I guess that's really going to come down to your discretion.

For example, I would fill it before any foreseeable local emergency like a tornado or hurricane. You can see that coming and well have plenty of time.

If it is something more immediate and unexpected then honestly filling that thing might be my VERY FIRST move. Water is the number one thing you're going to need.

I am think (and hope) there is a pretty good chance if something happens and you immediately begin filling you will get a good amount of water. Most people will still be sitting around in shock, or trying to run to the grocery for milk and bread.


gate keeper November 11, 2010 at 5:13 am

The water BOB is a great idea. In north Arkansas we have been getting ice storms that shut off the power,sewage etc., for up to a week at a time depending on how rural you are.Your water heater, whether electric or gas is a clean supply of water ( 30-40 gallons) just remember to disconnect the power until it is full of water again as it wil burn out the elements.


Donna October 27, 2012 at 9:45 am

Usually with a hurricane you have plenty of notice – and this should not be your only method of water storage either. I have "water-blocks" for long-term (5 year) water storage, 8.5 oz USCG approved water boxes (just the right amount for individual servings of Mountain House meals), and 8 oz. bottled water for short-term (1-3 month storage). I'm going to get the Water-Bob to add to my water preparedness capabilities.


Seawolf1090 May 30, 2010 at 3:51 pm

Add vinegar to the list – VERY useful stuff!
Cooking, cleaning, makes your reloading brass shiny.

Sugar. Wheat, oats, other grains in their whole form. They store a LOT longer than processed foods.

Feminie products make great bandages…….

Basic hand tools. After TSHTF, the Handyman will be in great demand!


aj52 June 22, 2010 at 2:22 pm

Definitely going to get one. I think I'll put together the material to support the sides so it could be placed under a downspout for water collection and come up with some kind of cover.


Lucas_SurvCache June 22, 2010 at 10:09 pm


Just be sure you make the container strong enough to support the system. It's going to be extremely heavy when completely full.

I like you collection idea. I might want to find some way to do at least an initial filter before putting it in from the downspout. Debris in the closed container will make bacteria quickly


aj52 June 26, 2010 at 9:31 pm

Thinking of something like a water bed frame with a bottom to prevent puncture. Would go to the downspout after using it as intended and it is empty. I am thinking a nylon mesh similar to a pot and pan scrubber to filter debris. After that, through my Berkey for contaminant removal.


Lucas_SurvCache June 27, 2010 at 6:43 am

very cool,

If you do the project be sure to send me some pictures I'd love to see how it turns out.

I've got a Berkey Sport Bottle coming sometime this week. (My first test with a berkey product) and I'm pretty excited about that.


aj52 June 27, 2010 at 9:13 pm

Since last post I did the buy 4 get 1 free Water Bob deal at their website. 1 for tub and 2 for downspouts on back of house. 1 for parents and 1 for in-laws. Takes a little pressure off knowing they have safe water. Regarding the Berkey products. I went with the Berkey Light. They are currently running a deal where you get 2 Sport Bottles free. These are going in GHBs for my wife and myself. Will be using Camel Bak clones so the bottles add a bit of extra protection if water foraging is necessary. I was impressed that Berkey actually showed the lab results. Many products brag about independent lab tests but somehow forget to show the results. Let the buyer beware!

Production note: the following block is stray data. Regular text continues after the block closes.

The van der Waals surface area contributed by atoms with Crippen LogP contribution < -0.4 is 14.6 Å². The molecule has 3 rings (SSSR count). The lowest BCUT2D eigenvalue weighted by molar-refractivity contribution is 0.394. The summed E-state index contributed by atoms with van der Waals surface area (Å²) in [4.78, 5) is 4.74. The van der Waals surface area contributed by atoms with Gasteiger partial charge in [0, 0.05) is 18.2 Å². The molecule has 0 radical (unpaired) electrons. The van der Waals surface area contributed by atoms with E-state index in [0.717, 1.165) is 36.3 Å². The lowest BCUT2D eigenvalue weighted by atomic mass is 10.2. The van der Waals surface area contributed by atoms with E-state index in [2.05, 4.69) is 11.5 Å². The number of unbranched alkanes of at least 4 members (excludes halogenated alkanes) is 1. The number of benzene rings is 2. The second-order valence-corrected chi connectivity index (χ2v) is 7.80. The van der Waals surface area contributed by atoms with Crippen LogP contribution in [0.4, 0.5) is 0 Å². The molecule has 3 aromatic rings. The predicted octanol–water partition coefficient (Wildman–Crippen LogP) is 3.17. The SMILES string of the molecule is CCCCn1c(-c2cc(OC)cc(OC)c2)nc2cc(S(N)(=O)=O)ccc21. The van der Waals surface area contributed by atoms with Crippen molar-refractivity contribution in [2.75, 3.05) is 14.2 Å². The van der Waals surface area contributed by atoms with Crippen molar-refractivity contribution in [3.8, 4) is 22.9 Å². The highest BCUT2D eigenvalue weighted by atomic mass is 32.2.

yatahey July 3, 2010 at 2:59 pm

Putting a small amount of bleach in your water filled containers will keep water "fresh' for a very only time and isn't enough to cause any adverse effects on the drinker (s).…

4 drops bleach per quart or liter container of water
8 drops bleach per 2-quart, 2-liter, or ½ gallon container of water
16 drops bleach, or 1/4 teaspoon, per gallon or 4-liter container of water

When treating larger quantities of water, use the following table to convert drops to standard measuring units.

8 drops = 1/8 teaspoon
16 drops = 1/4 teaspoon
32 drops = ½ teaspoon
64 drops = 1 teaspoon
192 drops = 1 Tablespoon
384 drops = 1/8 cup which is equal to 2 Tablespoons



aj52 July 3, 2010 at 9:07 pm

I am finding varying and conflicting info on the length of shelf life of household bleach . I am not going to give the formula,considering the potential consequences, of using pool chlorine powder as a water treatment. It makes a very powerful concentrate that would be further diluted as needed. Anyone interested could Google this themselves.


Lucas_SurvCache July 9, 2010 at 6:41 pm


Thanks for the info. I'm glad it's from a university site.


pool chlorine powder: Yikes! I don't think I would want to try that. It just seems too easy to mess up.


freind July 7, 2010 at 6:15 am

my understanding is 6 months shelf life on bleach


aj52 July 29, 2010 at 1:05 am

Thanks. That is the most common shelf life I am finding ,so I'll plan around that.


RudeBoy_UrbSurv August 3, 2010 at 7:36 pm

Say a weather event that could compromise water service is predicted but there isnt an interruption,how do you plan on draining the Water BOB if its not in your tub? You have to slash it to drain it completely nor is there a way to remove all the water by siphoning which leads to creepy-crawlies. Those of you that are considering using this for water storage(other than emergency) or that dont have tubs might want to think about it. Also it isnt really built for long term or outdoor use IMHO. Im not even sure it could support its own weight without bursting if it wasnt in a tub or other very sturdy construction. I think youre definitely better of with drums for any long term storage or outside collection and the BOB for emergency use only.


Ray August 5, 2010 at 1:51 pm

Why not always keep it (partially) full in a bathtub/bathroom that gets little use anyway? Rotate the water every now and then by using 'older' water to water your survival garden.


RudeBoy_UrbSurv August 6, 2010 at 11:26 am